First, catch your..?  #cancer — Sue Vincent’s Daily Echo

In closing a reminder for those interested in reading more about health literacy and aging, as well as the end of life issues (see post).

We never know we go when we are going — We jest and shut the Door — Fate-following-behind us bolts it — And we accost no more

Emily Dickinson (1830-1886) born in Amherst, Massachusetts

Hats off for Teachers

Someone once said that we underestimate the hours and personal time that teachers and doctors put in to care for their students and patients. October is health literacy month and if we want to have healthy societies we start by having good and trusting relationships with our caretakers and teachers. Take the time to thank them for all that they do!

Burnout is a common symptom now with Covid19 and we need to recognize it and do more self care! WHO recognizes the burnout syndrome as “an occupational phenomenon” (site link). It is normal to have “low moments” as long as we see the long-term benefits.

A few years ago we presented under the auspices of Eimai leadership institute Peacejam Greece on community issues including health literacy, and community affects of vandalistic style graffiti. Indeed we start with one child, one student at a time.

Teaching has its benefits seeing students become more confident and grow, makes it all worth the stressful moments ! However I’ll agree with fellow blogger about digital fatigue, this is why we need to work on mindfulness (stop and move away) as well as our daily doses of vitamin D (sunlight preferred), vitamin C with careful attention to not “over supplement”, some exercise even walking, and sleep as much as possible even power naps ! In thinking of self-care we thank our “angels”for guiding our lives to better health and a bit of “healing music”.

Let’s keep talking how tech can HELP and how they do not….or how much TIME they take from learning to live? Some food for thought….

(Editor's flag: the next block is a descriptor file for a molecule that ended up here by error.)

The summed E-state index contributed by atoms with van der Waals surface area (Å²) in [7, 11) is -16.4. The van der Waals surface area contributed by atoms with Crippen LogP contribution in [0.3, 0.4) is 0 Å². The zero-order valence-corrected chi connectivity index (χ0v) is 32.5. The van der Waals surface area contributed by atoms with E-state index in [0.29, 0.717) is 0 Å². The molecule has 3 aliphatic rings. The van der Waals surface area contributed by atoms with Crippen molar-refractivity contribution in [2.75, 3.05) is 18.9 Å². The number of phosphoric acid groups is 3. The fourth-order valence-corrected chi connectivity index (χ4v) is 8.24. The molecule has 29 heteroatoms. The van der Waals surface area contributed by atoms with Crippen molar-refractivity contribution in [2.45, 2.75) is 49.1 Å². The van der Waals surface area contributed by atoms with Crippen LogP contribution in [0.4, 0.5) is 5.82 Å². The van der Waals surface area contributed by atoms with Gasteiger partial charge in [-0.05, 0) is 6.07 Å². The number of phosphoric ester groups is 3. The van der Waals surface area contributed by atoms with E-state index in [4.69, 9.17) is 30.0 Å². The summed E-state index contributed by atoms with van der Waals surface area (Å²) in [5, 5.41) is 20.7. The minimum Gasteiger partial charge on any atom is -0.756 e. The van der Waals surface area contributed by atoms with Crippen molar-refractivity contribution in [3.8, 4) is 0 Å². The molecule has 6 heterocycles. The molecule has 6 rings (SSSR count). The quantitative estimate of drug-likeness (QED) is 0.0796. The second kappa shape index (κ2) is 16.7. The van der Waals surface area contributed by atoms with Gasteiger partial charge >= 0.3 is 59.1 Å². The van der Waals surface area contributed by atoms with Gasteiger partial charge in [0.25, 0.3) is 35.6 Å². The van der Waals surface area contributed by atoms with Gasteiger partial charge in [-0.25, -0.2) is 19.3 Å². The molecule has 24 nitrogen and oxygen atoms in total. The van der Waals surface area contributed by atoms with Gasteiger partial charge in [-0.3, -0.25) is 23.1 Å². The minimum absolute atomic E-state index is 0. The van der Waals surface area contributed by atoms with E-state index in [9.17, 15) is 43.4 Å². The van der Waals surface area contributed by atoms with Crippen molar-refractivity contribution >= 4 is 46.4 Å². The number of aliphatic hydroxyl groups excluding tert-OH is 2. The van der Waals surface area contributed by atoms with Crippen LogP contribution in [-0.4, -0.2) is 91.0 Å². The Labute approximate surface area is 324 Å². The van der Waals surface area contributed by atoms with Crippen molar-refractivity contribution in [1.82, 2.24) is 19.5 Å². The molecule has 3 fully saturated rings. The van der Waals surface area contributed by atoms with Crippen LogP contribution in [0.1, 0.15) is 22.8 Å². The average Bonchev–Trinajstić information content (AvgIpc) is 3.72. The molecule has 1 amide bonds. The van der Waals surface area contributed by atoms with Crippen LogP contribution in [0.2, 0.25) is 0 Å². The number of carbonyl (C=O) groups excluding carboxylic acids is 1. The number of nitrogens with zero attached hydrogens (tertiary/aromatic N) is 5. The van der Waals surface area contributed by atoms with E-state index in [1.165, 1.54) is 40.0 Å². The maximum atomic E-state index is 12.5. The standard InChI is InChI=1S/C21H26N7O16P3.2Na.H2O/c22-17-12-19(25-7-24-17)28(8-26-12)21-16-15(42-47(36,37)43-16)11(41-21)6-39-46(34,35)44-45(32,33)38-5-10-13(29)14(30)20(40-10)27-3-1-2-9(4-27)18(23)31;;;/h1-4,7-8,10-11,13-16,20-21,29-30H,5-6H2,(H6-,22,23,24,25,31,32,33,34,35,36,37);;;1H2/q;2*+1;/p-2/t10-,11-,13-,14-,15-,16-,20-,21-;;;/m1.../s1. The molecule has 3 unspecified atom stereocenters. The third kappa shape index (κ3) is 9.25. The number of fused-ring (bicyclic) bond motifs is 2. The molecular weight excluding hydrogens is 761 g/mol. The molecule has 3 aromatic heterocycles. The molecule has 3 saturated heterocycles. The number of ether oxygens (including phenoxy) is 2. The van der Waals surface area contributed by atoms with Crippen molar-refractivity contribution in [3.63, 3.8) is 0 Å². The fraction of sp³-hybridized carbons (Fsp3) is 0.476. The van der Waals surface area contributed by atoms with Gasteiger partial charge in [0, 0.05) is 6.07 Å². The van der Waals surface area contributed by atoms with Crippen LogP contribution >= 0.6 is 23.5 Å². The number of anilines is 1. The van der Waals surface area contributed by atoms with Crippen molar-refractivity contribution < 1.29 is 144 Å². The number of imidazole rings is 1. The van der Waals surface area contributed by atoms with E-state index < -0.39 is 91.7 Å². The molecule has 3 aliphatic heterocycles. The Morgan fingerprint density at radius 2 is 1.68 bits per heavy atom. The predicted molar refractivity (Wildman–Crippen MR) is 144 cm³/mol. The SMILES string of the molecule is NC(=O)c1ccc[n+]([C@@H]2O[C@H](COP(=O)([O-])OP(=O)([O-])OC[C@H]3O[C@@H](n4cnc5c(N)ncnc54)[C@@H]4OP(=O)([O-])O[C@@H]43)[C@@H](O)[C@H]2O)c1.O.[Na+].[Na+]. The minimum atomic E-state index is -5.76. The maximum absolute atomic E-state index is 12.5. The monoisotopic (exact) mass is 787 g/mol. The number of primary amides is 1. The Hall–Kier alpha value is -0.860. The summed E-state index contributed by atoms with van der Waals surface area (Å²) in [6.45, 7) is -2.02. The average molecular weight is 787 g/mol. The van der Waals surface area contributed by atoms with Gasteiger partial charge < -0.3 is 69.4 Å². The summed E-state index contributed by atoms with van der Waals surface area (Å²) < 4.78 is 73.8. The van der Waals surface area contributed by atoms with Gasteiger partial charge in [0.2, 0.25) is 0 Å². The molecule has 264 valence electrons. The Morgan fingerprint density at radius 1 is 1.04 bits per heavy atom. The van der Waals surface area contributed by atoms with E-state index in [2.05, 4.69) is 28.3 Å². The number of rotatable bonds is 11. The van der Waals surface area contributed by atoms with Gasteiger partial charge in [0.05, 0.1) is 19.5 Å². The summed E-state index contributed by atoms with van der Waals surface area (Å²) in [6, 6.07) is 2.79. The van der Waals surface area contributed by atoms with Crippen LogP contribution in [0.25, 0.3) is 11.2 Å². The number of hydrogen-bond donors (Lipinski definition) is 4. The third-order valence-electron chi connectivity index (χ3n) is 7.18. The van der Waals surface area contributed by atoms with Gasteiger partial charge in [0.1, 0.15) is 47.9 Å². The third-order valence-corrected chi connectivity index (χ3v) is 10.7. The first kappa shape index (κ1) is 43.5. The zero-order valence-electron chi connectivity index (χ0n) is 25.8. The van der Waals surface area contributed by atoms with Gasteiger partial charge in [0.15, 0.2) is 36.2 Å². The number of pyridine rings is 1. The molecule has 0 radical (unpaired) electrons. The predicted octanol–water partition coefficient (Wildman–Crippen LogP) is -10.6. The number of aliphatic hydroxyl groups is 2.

Fall, nuts vs. candy “corn”

Autumn or “Fall” is that time of year when leaves change color abandoning summer as we move to darker days and nights. The colors are simply brilliant and we may think of seasonal food like pumpkin 🎃 or nuts …lots of them! From the walnut, to the chestnut 🌰, as we recall a wonderful past excursion to the mountains of Arcadia in the Peloponnesus!

Beautiful Autumn

One of my favorite books that taught me about appreciation of good 🍷 wine, seasonal foods, exercising and keeping fit, all the while maintaining our chic scarves tied in multiple ways while enjoying a nice piece of dark chocolate is titled “Frenchwomen for all Seasons” by Mireille Giuliano (published in 2006).

As we transition to “packing on” those extra pounds (kilos) we need to remember that some are healthy for our winter “survival mode” as evidenced from theory of evolution. Indeed the healthy omega 3s are necessary for maintaining healthy skin, hair, and body. So why do we crave all those sugars? I’d say it’s not a bad thing ….in moderation. And of course taking some good supplements like vitamin C or Lecithin vitamin E by Nutrilite a good thing for those over 45 who tend to eat high fat foods and need some extra support building immunity — remember your sunlight or artificial light for good mental health! This is the time of year when we are always craving those extra carbs like sugar. That said here is my take on “nuts vs. candy corn”. You can always ask your doctor or nutritionist and decide! Hmmm….

Good for you”Good” for sharing
Omega 3s, can eat with honey 🍯 a bit of honey 🍯 but mainly sugar
Squirrels 🐿 love themSquirrels cannot eat them (!)
Earth colors Bright colors
Year round Halloween 🎃
Nuts 🆚 Candy corn 🌽